Monday, February 27, 2006

About me...

I was born into a middle-class family and lived with my grandparents as my father died tragically before I was born.
My mother was a Theatre Sister at the time working at Guy’s Hospital in London. I incurred an intestinal blockage shortly after I was born and spent my first few weeks in an oxygen tent!
When I was only eighteen months old, I was rushed into hospital with a perforated appendix. Peritonitis set in and I was very lucky to survive at such an early age. It was peritonitis, incidentally, that killed my father.
My mother took me north to her parents who, with the assistance of a couple of nannies, raised me from childhood. She later went to the Admiralty as war broke out and was stationed in Shotley near Felixstowe. I remember that travel was severely restricted during the war but as my mother was serving with the Royal Navy in a senior capacity, I was allowed to visit at school holiday times. It was there that I started my love of boats and boating and I was taught to sail in a 14ft dinghy at the age of ten.
My mother always came home whenever she could and never once missed a Christmas with us. I was very lucky having a caring family around me. More of my mother later.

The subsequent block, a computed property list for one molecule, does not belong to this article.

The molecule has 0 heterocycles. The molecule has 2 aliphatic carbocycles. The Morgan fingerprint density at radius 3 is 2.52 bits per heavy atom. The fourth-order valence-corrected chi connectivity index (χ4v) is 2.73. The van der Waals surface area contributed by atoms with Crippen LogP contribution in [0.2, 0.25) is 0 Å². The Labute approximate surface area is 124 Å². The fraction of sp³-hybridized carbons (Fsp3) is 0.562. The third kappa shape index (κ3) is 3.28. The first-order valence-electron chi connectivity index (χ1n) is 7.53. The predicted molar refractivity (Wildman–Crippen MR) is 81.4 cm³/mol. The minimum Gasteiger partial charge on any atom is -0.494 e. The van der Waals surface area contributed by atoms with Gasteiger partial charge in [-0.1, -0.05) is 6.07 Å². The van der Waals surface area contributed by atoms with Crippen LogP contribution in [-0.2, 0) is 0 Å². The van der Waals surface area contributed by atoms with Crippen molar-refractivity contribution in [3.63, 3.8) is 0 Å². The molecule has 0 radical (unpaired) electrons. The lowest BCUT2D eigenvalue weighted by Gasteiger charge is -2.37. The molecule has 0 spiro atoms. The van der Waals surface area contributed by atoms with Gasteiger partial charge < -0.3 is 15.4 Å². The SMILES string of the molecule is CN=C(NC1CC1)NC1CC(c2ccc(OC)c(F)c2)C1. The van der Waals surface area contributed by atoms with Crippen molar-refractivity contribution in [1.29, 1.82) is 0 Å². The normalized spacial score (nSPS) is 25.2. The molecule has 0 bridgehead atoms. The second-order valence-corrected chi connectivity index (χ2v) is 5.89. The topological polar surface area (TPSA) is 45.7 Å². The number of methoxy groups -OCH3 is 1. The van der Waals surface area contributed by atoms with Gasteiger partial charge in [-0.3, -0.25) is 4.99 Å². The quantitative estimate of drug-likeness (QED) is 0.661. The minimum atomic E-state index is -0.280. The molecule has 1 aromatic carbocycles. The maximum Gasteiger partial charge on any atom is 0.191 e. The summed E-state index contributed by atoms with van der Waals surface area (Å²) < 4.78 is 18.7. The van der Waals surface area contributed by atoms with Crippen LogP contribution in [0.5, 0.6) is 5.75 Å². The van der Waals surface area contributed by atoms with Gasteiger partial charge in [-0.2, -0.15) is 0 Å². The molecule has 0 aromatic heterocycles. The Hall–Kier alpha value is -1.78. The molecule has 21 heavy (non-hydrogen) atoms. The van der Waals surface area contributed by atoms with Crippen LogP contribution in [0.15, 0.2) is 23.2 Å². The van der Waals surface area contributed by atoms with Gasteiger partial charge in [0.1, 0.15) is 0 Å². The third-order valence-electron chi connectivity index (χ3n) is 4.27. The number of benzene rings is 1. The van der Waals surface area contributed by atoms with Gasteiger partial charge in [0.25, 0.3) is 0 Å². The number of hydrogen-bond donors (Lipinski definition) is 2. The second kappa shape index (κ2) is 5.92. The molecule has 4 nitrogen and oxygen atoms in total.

I attended the local school until I was eleven years old and then won a scholarship to a leading grammar school in the city and I stayed there until I left for university.
School days were both good and bad. I was pretty good at most subjects but was inclined to be rather lazy. End of term reports usually contained remarks like “Could do better” or “Intelligent but idle!” However, I managed to stay out of trouble most of the time apart from the odd beating for poor results in Maths and Physics! I was never any good at football but I managed to get into the First Eleven cricket team in my House at grammar school.
I was fortunate enough to have a flair for languages and at the age of 15, my French master arranged for me to spend a month in southern France during the summer holidays. He knew I would benefit from this experience and while other boys were being sent to popular places, I was stuck in the middle of the Camargue where nobody spoke a single word of English. My French master told me “No flesh-pots in Paris for you, lad. You’re going to learn French the hard way!” He was right, I did! With nobody to speak English, I had to make myself understood and I quickly learnt more French in that month than I had done in the previous year! The following year, I went back again and it stood me in good stead as I sailed through my A levels with a top-grade result! Later, I was in the army, so I didn’t see a lot of my family from the age of around seventeen until I was demobbed.
I remember being the first among my friends to own a motor-bike and at 20, while in the army, I had my first car; it was an old Morgan three-wheeler. At 22, I bought the pride and joy of my life, a 1938 Alvis 3.5 litre coach-built car. If I had kept it until now, it would have fetched a fortune!

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